Using trusts in Wills for spouses can also be important for Inheritance Tax planning. Trusts can make use of tax allowances while keeping your surviving spouse’s future secure.
If your estate includes a business or business assets, it may qualify for Business Property Relief (BPR).
With BPR, your estate pays no IHT on businesses, interests in businesses, or shares in unlisted companies. It also reduced IHT to 50% on certain other business assets.
If you are a farmer or agricultural landowner, you can also pass on some agricultural land and buildings free of IHT through Agricultural Property Relief (APR). In many cases, you can also benefit from BPR on other aspects of your business.
There are many complicated rules and exceptions involved with applying inheritance tax to businesses particularly when both BPR and APR are involved, including the potential use of trusts. It’s vital to secure legal advice to make sure that your estate is planned correctly to take advantage of the reliefs available.
We’ve also helped a client challenge an HMRC decision in the tax tribunals and secure BPR for her mother’s estate after HMRC had originally refused it.
Call 0370 1500 100 to find out more about how we can help you pass business assets on to the next generation.
UK tax rules are based on your ‘domicile’ rather than your nationality. Your domicile is the place where the tax authorities consider your permanent home to be.
This means that your estate may have to pay UK inheritance tax if you have lived in the UK for several years – even if you are officially still a foreign citizen.
The rules surrounding tax domiciles are very complicated and it’s important to have specialist advice to avoid getting caught out. See our Tax Residence page for more information.
If your permanent home or ‘domicile’ is in England or Wales, your estate must pay inheritance tax based on the value of all your worldwide assets – including any assets that you own abroad.
Foreign assets are only excluded from IHT calculations if your domicile is abroad e.g. if you are a ‘non-dom’. If you have been living in the UK for a number of years you may be treated as “deemed domiciled” for IHT.
Read more about the effects of domicile and residence on your taxes on our Tax Residence page.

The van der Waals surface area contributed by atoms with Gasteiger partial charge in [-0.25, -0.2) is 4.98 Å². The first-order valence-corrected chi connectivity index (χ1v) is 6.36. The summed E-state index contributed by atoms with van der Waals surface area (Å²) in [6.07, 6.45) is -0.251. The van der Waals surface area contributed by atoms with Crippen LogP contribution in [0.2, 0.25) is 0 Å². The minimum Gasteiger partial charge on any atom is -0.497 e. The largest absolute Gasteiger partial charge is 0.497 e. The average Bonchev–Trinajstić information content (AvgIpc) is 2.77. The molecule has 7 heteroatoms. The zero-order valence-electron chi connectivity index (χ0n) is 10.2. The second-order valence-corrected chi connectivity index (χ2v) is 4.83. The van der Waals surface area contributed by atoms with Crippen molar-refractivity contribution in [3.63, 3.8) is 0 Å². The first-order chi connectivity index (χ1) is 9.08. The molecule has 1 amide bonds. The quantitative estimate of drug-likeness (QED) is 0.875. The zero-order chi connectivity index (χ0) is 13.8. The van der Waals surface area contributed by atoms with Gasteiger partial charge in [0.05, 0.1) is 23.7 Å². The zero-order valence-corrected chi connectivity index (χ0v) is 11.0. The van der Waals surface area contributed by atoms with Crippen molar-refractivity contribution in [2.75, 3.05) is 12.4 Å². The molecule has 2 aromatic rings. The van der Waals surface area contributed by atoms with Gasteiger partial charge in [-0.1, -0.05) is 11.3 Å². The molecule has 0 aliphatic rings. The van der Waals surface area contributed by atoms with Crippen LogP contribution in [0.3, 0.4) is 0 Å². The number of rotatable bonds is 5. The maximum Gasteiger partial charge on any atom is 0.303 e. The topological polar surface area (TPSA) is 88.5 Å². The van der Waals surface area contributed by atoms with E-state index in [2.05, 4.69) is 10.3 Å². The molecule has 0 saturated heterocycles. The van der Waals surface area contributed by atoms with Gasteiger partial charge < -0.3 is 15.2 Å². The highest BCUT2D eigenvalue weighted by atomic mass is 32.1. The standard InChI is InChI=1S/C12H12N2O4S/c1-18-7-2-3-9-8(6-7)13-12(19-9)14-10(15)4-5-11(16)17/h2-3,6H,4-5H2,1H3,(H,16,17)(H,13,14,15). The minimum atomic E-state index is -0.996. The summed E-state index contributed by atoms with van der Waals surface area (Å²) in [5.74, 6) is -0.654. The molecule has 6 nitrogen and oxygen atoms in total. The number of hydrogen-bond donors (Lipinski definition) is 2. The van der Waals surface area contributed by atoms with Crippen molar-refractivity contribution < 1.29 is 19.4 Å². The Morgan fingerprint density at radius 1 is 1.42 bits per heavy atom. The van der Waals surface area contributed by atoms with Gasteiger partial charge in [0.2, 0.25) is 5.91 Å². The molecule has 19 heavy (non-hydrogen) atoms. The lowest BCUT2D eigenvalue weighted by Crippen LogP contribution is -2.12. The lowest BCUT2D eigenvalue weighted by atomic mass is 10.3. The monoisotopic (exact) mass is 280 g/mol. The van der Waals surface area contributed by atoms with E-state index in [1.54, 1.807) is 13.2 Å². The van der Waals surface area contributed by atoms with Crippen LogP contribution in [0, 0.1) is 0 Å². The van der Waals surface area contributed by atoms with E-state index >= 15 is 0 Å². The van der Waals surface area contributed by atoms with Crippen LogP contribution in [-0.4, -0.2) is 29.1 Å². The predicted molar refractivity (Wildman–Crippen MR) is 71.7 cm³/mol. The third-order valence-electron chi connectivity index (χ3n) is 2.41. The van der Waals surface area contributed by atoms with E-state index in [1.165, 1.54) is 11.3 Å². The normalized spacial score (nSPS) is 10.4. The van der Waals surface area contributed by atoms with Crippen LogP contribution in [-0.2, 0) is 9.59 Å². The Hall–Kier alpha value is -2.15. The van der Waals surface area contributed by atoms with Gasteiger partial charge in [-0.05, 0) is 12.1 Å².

It was good to see a firm encouraging the joined up thinking of all professionals, including financial advisers and investment managers - if only all firms of solicitors could see the benefit!"
Graham, financial advisor
Frequently Asked Questions
How Is Inheritance Tax Paid?
When you die, your estate will be managed by someone called the executor or administrator. This person (or persons) is responsible for paying your estate’s inheritance tax.
They must pay inheritance tax before passing on any of your assets to the people chosen in your will.
In some cases, your estate might need to sell some assets in order to pay its IHT. However, the share of tax due on certain assets – such as property - can be paid in instalments instead. This can help your successors keep a family home if your estate can’t afford to pay the tax as a lump sum. In some cases it may be possible to arrange for funds or assets held in the estate to be used to pay all or some of the IHT bill.
IHT is also sometimes payable on certain trusts (known as relevant property trusts) at ten-yearly intervals or whenever capital is taken out of the trust.
Are Gifts Affected by Inheritance Tax?
There are a number of rules and allowances affecting gifts and inheritance tax, including:
Your Gift Allowance - you can give away cash or assets worth £3,000 every tax year without incurring inheritance tax
Potentially Exempt Transfers (PET) - IHT doesn’t apply to gifts worth over £3,000 if you live for another seven years after making the gift. If a gift is made into a trust that will usually be a different form of gift on which some IHT might be payable immediately.
Small gifts of up to £250 per person, per tax year are exempt from IHT
Gifts to financial dependents – these are also exempt from IHT
Wedding gifts that meet certain criteria are IHT-free
Regular gifts from income – regular gifts that don’t affect your standard of living can be IHT-free provided you comply with some detailed rules in practice.
Gifts will not normally be tax-effective if they involve retaining a benefit through continuing income or use of capital. The “reservation of benefit” rules can be complex but our solicitors will give you advice on how to plan a way forward.
What If I Think HMRC Has Made A Mistake With My Inheritance Tax?
If you think that HMRC has charged you too much Inheritance Tax, our solicitors may be able to help you appeal their decision. This may be because they have failed to properly apply a tax-free allowance or tax relief, or because they have misinterpreted certain IHT laws.
We often settle IHT disputes directly with HMRC, but we’re also experienced with taking appeals to the Tax Tribunal or even all the way to the Supreme Court if needed.
The best way to avoid an issue with HMRC is to get our solicitors involved as early as possible. We can help make sure that HMRC get their IHT calculations right from the outset, saving you the stress of making an appeal.